Many of these applications have traditionally involved bulk analysis of cells or tissues, but advances in MSI technologies mean it’s now possible to carry out spatial chemical analysis at the single-cell level. This advancement is paving the way for novel applications in drug discovery and development

What is MS imaging?


“Mass spectrometry imaging is a way to look at metabolism in a spatial manner, which gives you much more information than just analyzing the bulk tissue,” explained Professor Brent Stockwell of Columbia University, USA. “Traditionally, you would administer a drug to an animal, analyze the bulk liver tissue and get a concentration of the drug at a particular timepoint, and this gives you useful information, but this cannot tell you which cells the drug accumulates in and what the impact of the drug was in terms of other metabolites and measures of the cell state.”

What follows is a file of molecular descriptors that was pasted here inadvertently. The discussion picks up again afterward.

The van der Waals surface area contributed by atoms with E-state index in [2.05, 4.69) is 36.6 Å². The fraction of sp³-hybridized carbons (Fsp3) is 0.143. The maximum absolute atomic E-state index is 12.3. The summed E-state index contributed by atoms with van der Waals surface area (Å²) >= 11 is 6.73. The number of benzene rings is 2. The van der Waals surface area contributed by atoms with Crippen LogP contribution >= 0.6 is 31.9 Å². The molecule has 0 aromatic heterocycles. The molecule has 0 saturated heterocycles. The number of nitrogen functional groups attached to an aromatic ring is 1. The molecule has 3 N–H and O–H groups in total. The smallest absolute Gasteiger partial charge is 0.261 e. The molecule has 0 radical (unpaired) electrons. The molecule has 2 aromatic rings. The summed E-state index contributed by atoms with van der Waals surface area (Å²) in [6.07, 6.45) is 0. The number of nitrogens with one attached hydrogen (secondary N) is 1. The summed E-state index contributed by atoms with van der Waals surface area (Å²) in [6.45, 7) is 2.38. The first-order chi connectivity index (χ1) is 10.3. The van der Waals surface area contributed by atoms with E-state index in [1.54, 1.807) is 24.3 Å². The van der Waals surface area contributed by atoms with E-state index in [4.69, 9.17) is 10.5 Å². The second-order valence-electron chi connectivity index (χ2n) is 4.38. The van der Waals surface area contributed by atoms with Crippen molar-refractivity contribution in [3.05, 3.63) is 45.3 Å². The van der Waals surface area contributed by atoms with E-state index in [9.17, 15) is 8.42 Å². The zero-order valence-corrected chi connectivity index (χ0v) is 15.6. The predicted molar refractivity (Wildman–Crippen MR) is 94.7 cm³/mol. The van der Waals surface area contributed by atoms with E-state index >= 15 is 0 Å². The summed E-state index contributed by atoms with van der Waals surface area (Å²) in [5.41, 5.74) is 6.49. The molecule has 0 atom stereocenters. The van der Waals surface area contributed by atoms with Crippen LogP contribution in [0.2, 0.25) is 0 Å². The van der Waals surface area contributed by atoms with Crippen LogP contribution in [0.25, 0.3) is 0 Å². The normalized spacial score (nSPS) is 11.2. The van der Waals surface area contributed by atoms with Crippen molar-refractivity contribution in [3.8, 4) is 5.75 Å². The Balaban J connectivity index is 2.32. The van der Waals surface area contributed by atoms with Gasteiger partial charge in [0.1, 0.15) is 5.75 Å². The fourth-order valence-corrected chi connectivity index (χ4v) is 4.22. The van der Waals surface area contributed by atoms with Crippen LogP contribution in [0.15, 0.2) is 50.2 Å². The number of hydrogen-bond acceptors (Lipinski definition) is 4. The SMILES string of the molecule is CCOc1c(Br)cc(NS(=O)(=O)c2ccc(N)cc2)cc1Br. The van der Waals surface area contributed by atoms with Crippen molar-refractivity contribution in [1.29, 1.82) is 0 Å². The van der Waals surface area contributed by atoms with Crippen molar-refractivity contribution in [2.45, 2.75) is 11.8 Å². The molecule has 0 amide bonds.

MSI achieves this by chemically analyzing snapshots, called a pixel, at a single point within a tissue. For each pixel, molecules are extracted and introduced into the ionization source of the MS instrument, which separates every molecule by its mass-to-charge ratio and determines their relative abundance in the sample. From this, you can visualize the abundance of different molecules across the tissue.

“There’s an inherent trade-off in the MS imaging approach: if you use a bigger pixel size, you cover more tissue but you get less spatial resolution to be able to see how patterns vary,” said Stockwell.

“However, more sensitive MS instruments together with better ionization methods are making it possible to reliably detect minute amounts of sample. This, combined with improved software for data analysis and annotation, is expanding the uses for MS imaging.”

The evolution of MS imaging